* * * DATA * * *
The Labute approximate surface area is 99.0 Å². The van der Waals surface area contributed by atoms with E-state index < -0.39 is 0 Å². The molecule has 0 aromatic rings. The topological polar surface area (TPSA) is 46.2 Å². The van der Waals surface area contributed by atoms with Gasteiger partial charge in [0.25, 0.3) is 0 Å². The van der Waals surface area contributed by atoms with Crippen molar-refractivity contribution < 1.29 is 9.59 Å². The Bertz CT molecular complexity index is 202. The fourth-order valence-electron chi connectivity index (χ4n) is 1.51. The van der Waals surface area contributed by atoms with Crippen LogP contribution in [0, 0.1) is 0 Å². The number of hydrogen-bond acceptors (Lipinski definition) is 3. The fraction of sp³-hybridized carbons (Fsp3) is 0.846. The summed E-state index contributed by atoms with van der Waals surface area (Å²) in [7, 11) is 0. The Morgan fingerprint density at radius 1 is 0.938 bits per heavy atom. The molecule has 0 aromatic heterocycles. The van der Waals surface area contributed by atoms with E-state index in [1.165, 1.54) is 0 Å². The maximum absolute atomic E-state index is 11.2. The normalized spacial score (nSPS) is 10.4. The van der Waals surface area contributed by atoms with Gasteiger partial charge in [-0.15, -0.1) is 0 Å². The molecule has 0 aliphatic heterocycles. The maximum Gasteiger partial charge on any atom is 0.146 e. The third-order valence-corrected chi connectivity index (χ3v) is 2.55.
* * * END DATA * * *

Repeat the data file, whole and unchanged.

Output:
The Labute approximate surface area is 99.0 Å². The van der Waals surface area contributed by atoms with E-state index < -0.39 is 0 Å². The molecule has 0 aromatic rings. The topological polar surface area (TPSA) is 46.2 Å². The van der Waals surface area contributed by atoms with Gasteiger partial charge in [0.25, 0.3) is 0 Å². The van der Waals surface area contributed by atoms with Crippen molar-refractivity contribution < 1.29 is 9.59 Å². The Bertz CT molecular complexity index is 202. The fourth-order valence-electron chi connectivity index (χ4n) is 1.51. The van der Waals surface area contributed by atoms with Crippen LogP contribution in [0, 0.1) is 0 Å². The number of hydrogen-bond acceptors (Lipinski definition) is 3. The fraction of sp³-hybridized carbons (Fsp3) is 0.846. The summed E-state index contributed by atoms with van der Waals surface area (Å²) in [7, 11) is 0. The Morgan fingerprint density at radius 1 is 0.938 bits per heavy atom. The molecule has 0 aromatic heterocycles. The van der Waals surface area contributed by atoms with E-state index in [1.165, 1.54) is 0 Å². The maximum absolute atomic E-state index is 11.2. The normalized spacial score (nSPS) is 10.4. The van der Waals surface area contributed by atoms with Gasteiger partial charge in [-0.15, -0.1) is 0 Å². The molecule has 0 aliphatic heterocycles. The maximum Gasteiger partial charge on any atom is 0.146 e. The third-order valence-corrected chi connectivity index (χ3v) is 2.55.